We’re back this week (following the deputy editor’s rain-soaked so-called holiday in the north of England) with a bumper crop of reviews.

First up there’s an assessment (no. 782) by Jonathan Blaney of an edited collection of papers on the use of digital media in the study of history, The Virtual Representation of the Past, edited by Mark Greengrass and Lorna Hughes.

Next Keith Flett critiques (no. 783) Jonah Goldberg’s controversial polemic Liberal Fascism: the Secret History of the Left from Mussolini to the Politics of Meaning, the subject of much attention on both sides of the Atlantic.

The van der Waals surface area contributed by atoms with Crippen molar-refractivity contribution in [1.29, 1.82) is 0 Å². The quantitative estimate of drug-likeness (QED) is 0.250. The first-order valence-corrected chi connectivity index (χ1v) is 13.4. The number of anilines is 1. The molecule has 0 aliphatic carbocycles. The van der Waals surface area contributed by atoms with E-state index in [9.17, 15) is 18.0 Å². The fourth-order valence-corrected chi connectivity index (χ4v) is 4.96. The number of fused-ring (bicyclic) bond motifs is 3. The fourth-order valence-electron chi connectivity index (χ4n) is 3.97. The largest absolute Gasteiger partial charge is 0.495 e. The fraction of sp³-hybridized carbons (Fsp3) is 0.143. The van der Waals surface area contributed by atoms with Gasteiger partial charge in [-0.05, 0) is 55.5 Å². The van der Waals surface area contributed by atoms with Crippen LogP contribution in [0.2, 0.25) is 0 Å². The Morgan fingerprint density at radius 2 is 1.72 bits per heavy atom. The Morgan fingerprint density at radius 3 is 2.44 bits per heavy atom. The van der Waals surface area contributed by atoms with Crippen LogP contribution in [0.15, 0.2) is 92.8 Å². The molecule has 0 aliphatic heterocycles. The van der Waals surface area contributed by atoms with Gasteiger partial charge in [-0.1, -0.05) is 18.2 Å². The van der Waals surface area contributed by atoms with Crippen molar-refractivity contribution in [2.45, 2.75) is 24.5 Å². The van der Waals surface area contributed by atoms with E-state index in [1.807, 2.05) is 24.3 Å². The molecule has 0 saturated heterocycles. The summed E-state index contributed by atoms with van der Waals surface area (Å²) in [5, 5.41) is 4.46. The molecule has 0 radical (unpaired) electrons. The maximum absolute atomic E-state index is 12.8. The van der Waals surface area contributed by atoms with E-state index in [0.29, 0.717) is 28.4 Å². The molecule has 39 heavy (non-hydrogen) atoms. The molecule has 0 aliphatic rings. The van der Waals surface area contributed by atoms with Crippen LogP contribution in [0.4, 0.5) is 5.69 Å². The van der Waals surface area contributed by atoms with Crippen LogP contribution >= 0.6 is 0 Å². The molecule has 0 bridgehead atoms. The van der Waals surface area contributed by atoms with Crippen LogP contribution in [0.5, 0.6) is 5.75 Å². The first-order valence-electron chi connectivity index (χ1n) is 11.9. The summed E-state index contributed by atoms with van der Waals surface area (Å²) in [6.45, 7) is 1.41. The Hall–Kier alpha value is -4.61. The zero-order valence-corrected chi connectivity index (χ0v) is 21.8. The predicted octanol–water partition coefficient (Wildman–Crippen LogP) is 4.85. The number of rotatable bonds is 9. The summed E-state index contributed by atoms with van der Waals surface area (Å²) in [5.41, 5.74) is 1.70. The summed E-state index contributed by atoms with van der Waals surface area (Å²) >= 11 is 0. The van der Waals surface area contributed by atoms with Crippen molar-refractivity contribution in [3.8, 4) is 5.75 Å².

Emmett O’Connor then reviews (no. 784) the recent biography of Jack Lynch (Jack Lynch: a Biography) by Dermot Keogh, challenging what he sees as the book’s attempts to rehabilitate the former Irish Taoiseach’s reputation.

Finally Brett Whalen is impressed (no. 785) by Gary Dickson’s The Children’s Crusade: Medieval History, Modern Mythistory, which tackles both the history of that event and its long afterlife as ‘mythistory’.

As always, please send any comments or suggestions to me at danny.millum@sas.ac.uk or ihr.reviews@sas.ac.uk.